Turkey to boost the automotive sector investments, both in key and sub-industries, by expanding the scope of state incentives, having eyes on surging the exports to reduce foreign-dependency
Turkey raises its expectations from the automotive sector and eyes to earn $75 billion from sector exports by 2023. Hürriyet photo
Turkey has begun offering tax breaks of up to 60 percent and incentives such as deductions on employee costs in the interests of attracting investment to the automotive sector in a bid to grow the sector’s annual exports to $75 billion over the next decade.
“The government has introduced this to eliminate import dependency on critical sectors as well as to convert the foreign trade deficit into a trade surplus,” Economy Minister Zafer Çağlayan said Feb. 15 at an event to promote the new incentive system.
Turkey’s automotive industry, a key export sector, was hit hard by a weak domestic market and shrinking export demand from crisis-hit Europe
last year, when sales fell 10 percent to 818,000 units and exports dropped 8 percent.
The government is targeting $500 billion of total exports by 2023, $75 billion of them from the auto industry compared to $20 billion from the sector last year.Extented scheme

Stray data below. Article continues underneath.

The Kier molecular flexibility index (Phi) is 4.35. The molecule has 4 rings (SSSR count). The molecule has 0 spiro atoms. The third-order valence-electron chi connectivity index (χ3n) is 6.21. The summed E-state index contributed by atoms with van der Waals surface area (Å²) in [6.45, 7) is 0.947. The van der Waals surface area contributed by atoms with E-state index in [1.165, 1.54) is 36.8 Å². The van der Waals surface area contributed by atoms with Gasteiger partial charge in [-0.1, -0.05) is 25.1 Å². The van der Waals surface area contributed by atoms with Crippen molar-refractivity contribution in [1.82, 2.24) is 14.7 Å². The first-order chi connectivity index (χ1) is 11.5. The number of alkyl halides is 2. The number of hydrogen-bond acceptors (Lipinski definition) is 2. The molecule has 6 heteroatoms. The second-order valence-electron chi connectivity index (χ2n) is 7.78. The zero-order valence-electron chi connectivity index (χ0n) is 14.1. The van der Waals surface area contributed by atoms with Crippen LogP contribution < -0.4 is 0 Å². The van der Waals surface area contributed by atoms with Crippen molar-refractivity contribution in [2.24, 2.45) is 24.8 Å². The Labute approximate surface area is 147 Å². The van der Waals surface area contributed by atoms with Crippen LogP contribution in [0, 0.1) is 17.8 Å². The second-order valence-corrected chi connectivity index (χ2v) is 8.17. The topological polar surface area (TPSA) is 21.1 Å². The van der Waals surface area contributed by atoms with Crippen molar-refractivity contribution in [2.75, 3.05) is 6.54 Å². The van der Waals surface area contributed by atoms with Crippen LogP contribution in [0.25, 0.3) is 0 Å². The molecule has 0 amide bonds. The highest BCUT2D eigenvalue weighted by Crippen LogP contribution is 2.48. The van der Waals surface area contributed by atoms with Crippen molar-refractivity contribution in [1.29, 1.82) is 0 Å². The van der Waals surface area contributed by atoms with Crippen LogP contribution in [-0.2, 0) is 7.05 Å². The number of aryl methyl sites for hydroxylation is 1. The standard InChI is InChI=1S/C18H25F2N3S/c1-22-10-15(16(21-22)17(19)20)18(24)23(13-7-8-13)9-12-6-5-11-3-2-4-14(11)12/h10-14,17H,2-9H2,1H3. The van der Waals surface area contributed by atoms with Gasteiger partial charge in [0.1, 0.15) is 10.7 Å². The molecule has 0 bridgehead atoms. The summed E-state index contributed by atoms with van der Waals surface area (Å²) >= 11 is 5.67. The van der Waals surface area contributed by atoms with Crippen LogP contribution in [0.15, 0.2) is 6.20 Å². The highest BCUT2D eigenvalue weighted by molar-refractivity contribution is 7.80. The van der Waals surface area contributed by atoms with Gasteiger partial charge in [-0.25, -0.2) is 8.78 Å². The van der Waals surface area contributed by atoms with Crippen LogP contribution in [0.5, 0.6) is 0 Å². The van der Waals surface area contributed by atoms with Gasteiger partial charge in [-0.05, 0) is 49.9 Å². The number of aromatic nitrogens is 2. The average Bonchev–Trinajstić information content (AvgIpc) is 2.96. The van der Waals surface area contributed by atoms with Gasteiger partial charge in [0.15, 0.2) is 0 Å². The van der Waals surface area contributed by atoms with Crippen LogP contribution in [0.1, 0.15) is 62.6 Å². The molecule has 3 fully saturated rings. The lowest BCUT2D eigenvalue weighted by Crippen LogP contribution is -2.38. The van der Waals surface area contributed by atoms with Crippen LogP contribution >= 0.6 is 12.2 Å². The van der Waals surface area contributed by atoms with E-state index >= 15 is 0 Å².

According to a new adjusted regulation, automotive investments will be classified as priority investments, while all automotive companies will benefit from the incentives due to a lack of any regional prerequisite. The minimum required investment amount has been decreased as key industry investments over 300 million Turkish Liras, motor investments over 75 million liras and motor section and component investments over 20 million liras will benefit from an expanded range of incentives. Tax reductions, insurance premiums and employee shareholder aids’ shares and validation periods have also been reinstated.
The investment scheme is an extension of a program launched by the government last June that resulted in huge disappointment for the automotive sector because it was excluded from “strategic investments” due to highly selective criteria. The number of models produced should have been higher than the number of imports, investment should have been in southeastern and eastern Turkey and there should have been at least a 40 percent cost advantage, according to the original version of the incentive system.
Çağlayan said the previous incentives had already paid off as the projected investment amount had surged by 28 percent compared to the previous year.
The Economy Ministry issued 421 investment project investment certificates between August 2009 and January 2013, whereas 14 of them were for key industries while 407 of them were for sub-industries.
The incentives are set to include investments of 12.3 million liras and are expected to create 27,000 jobs, he said.